The play begins in darkness; suddenly the sound of a swishing guillotine shatters the theater’s silence. A miffed actress protests, “That’s no way to start a comedy!” And we’re off into the wonderful world of a Lauren Gunderson play. It is not surprising that Gunderson is currently the most produced playwright in America. With works like “The Book of Will” and “I and You” she has pushed the boundaries of conventional theater, exploring big and little ideas with a charming, imaginative wit that seems to continually ask “What if?” In “The Revolutionists”, published in 2018, Gunderson imagines a series of surrealistic encounters among four key women figures that played roles in and were finally victims of the bloody French Reign of Terror in the early 1790’s.
Award winning director Kelly Kitchens has gathered four highly skilled actresses to take on the script’s demanding parts. Sunam Ellis plays the feminist playwright Olympe De Gouges who must learn that to live her truth, she cannot simply watch a revolution from the sidelines. Dedra D. Woods portrays the passionate Marianne Anglle, a composite character representing freed Carribean slaves fighting in France for justice for their home country. The role of the fiery young assassin Charolette Corday is taken on by Hannah Mootz. Her steely focus on her task of murdering Jean Paul Marat serves as a font of inspiration for the other Revolutionists. Jonelle Jordan somehow channels a good dose of “All in the Family’s” Edith Bunker in her hilarious yet heartfelt portrayal of Marie-Antoinette, a disgraced and dethroned queen who claims here that she is simply the victim of a lot of bad press.
These visionary women insist that a good deed needs a good story and rely on de Gouges to get it right in her story telling. They explain that rather than write what she knows, de Gouges should write what she wants! The show’s emphasis on the creative process of producing a playable script provides a nuanced touch of the absurd to the production. During the course of the evening the four heroes realize that it must be the women who will do the heavy lifting in a societal revolution if there are to be lasting changes for good in the world.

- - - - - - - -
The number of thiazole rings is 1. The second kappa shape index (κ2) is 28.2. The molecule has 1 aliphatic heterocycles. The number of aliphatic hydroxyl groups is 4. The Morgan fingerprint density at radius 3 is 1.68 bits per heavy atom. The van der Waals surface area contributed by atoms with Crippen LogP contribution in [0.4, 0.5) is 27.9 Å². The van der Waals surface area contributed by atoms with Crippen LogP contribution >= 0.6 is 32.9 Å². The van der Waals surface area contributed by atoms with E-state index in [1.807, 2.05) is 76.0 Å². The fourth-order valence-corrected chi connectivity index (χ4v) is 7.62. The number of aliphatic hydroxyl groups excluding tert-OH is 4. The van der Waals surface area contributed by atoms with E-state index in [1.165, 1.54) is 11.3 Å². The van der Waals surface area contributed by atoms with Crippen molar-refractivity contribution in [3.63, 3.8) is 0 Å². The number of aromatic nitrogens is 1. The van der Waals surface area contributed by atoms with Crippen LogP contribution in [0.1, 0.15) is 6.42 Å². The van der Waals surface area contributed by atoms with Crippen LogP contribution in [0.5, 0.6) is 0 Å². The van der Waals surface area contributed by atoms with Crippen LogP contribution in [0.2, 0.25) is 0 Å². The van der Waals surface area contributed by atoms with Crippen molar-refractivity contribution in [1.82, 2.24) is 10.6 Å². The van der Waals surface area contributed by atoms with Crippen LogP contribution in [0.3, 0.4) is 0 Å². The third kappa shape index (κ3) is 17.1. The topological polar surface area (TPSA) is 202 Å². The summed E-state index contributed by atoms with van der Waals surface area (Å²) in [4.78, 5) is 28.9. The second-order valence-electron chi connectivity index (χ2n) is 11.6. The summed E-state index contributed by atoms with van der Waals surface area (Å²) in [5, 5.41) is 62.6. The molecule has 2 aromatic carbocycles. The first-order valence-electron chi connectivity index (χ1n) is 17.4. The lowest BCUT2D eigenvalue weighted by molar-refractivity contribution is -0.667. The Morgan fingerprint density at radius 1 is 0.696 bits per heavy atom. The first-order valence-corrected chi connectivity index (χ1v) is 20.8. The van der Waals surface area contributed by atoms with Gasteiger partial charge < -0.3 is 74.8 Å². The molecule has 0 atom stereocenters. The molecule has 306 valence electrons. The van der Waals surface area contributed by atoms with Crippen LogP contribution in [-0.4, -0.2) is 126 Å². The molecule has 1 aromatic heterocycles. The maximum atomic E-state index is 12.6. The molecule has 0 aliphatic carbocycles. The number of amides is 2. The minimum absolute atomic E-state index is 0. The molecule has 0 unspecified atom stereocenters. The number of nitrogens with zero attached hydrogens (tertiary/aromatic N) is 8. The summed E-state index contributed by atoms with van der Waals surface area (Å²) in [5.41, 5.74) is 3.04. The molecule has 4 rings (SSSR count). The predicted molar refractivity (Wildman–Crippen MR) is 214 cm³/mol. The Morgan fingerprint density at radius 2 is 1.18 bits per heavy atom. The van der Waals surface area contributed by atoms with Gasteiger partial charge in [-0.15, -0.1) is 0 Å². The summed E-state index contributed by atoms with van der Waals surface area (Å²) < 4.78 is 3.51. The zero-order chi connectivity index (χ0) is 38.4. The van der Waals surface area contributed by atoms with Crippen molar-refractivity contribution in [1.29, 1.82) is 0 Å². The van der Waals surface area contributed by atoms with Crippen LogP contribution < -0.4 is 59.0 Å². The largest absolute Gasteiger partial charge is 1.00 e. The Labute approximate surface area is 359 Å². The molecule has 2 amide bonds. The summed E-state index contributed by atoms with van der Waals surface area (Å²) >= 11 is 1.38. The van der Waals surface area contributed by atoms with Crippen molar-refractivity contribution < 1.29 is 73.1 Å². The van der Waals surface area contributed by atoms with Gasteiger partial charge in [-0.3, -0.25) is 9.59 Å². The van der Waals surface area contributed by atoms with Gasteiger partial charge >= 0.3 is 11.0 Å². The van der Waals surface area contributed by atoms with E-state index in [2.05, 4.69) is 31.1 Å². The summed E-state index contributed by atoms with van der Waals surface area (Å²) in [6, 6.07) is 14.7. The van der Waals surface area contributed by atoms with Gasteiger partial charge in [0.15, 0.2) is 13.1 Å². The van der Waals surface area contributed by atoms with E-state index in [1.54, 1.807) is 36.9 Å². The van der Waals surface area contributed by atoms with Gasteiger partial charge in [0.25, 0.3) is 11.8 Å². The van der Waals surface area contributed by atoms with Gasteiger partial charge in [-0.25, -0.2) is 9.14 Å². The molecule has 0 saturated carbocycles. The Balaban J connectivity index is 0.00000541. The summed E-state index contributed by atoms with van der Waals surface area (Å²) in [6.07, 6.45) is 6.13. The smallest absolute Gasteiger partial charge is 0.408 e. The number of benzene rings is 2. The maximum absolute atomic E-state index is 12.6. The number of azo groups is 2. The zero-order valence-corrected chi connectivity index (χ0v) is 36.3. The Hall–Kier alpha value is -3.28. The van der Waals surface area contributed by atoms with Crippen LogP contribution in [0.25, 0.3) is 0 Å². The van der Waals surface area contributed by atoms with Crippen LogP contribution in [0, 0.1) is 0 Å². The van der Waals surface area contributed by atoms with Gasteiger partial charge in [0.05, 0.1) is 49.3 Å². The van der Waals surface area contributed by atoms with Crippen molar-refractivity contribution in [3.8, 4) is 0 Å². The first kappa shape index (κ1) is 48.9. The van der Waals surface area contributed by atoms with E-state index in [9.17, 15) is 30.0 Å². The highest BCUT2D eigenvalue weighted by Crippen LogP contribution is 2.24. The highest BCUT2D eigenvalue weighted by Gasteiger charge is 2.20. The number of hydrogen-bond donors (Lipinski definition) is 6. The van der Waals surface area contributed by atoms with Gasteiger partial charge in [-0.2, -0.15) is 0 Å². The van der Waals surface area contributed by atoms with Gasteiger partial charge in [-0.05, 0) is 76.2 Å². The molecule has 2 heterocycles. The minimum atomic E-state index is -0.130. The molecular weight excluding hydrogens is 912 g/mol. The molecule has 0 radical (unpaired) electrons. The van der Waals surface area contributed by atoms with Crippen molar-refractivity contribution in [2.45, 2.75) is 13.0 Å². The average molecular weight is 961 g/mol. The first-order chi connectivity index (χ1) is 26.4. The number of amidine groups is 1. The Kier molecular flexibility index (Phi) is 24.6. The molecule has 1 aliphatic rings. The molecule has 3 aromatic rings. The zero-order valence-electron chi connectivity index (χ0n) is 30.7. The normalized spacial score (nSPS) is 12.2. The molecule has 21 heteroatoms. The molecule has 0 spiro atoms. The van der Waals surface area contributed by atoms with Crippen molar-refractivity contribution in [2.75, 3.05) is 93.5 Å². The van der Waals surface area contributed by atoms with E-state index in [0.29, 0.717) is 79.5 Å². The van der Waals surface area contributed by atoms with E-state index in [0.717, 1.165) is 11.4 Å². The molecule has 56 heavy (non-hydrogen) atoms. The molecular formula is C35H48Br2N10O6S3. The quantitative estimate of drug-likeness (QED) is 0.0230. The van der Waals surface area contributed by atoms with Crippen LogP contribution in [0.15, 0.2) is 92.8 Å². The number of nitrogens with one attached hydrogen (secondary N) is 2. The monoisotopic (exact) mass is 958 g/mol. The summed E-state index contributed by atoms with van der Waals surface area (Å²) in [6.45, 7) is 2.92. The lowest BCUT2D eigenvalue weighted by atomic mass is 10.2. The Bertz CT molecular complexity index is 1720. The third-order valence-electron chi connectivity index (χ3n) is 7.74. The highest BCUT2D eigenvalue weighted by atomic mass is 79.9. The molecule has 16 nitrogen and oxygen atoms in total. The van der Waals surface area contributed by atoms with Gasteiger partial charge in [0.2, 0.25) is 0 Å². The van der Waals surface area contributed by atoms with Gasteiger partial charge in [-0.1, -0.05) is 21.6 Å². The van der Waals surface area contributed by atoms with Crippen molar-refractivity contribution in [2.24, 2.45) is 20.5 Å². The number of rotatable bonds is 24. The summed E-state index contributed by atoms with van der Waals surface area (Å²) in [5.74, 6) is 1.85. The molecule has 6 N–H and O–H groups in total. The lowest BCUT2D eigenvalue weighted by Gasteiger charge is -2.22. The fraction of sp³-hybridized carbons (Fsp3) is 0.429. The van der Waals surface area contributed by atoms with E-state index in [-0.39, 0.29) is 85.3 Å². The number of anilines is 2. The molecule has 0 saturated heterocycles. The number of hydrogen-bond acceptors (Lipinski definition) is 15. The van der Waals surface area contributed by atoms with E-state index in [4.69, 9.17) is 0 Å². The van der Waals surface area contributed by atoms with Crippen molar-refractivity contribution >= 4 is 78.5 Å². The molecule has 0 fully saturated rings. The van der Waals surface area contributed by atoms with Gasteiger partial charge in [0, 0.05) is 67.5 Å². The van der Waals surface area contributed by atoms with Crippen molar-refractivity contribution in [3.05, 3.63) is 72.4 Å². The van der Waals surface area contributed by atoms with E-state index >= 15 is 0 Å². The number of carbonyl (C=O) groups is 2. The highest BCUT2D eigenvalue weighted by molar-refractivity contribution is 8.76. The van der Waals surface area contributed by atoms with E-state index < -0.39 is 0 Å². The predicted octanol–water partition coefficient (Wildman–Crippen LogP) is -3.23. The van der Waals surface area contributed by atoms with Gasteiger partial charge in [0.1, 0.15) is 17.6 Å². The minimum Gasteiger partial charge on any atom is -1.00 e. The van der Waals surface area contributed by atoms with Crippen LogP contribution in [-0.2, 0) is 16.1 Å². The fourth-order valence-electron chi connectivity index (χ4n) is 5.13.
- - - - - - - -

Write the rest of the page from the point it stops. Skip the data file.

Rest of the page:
Gunderson covers a lot of ground here touching upon the decay of the original French revolutionary vision, the mistreatment of Caribbean natives, the suffocating patriarchal nature of the times and the horror of facing the death-dealing guillotine. Meaty themes to be sure, and occasionally the play can be awfully wordy, but Kitchens focuses on moving scenes along at a crisp rate and the four cast members have enough theatrical chops to ensure that every scene will land a number of solid punches. The work swiftly shuttles back and forth between hilarious word play and painful moments of loss. Throughout these drastic changes a spirited camaraderie shared by the four heroines triumphantly emerges.
The Artswest crew does a stellar job handling Gunderson’s unique work. It took me a while to realize that scenic designer Julia Welch’s stark wooden stage easily serves as the scaffold for the inevitable executions that threaten these four women. The most terrifying moment of the evening occurs when one of the heroes learns that there is no simple stage exit when the certainty of a guillotine’s death is waiting. Costume designer Chelsea Cook has the characters look as if they stepped right out of a World History textbook. The cast and crew have offered a very good excuse to come out of the rainy skies to enjoy a thought-provoking night of solid theater in West Seattle.
The Revolutionists runs at the Artwest Playhouse at 4711 California Ave through February 9. Tickets are available online at www.artswest.org, by phone at 206-938-0339 or at the box office Thursday through Saturday, 2-7:30 p.m.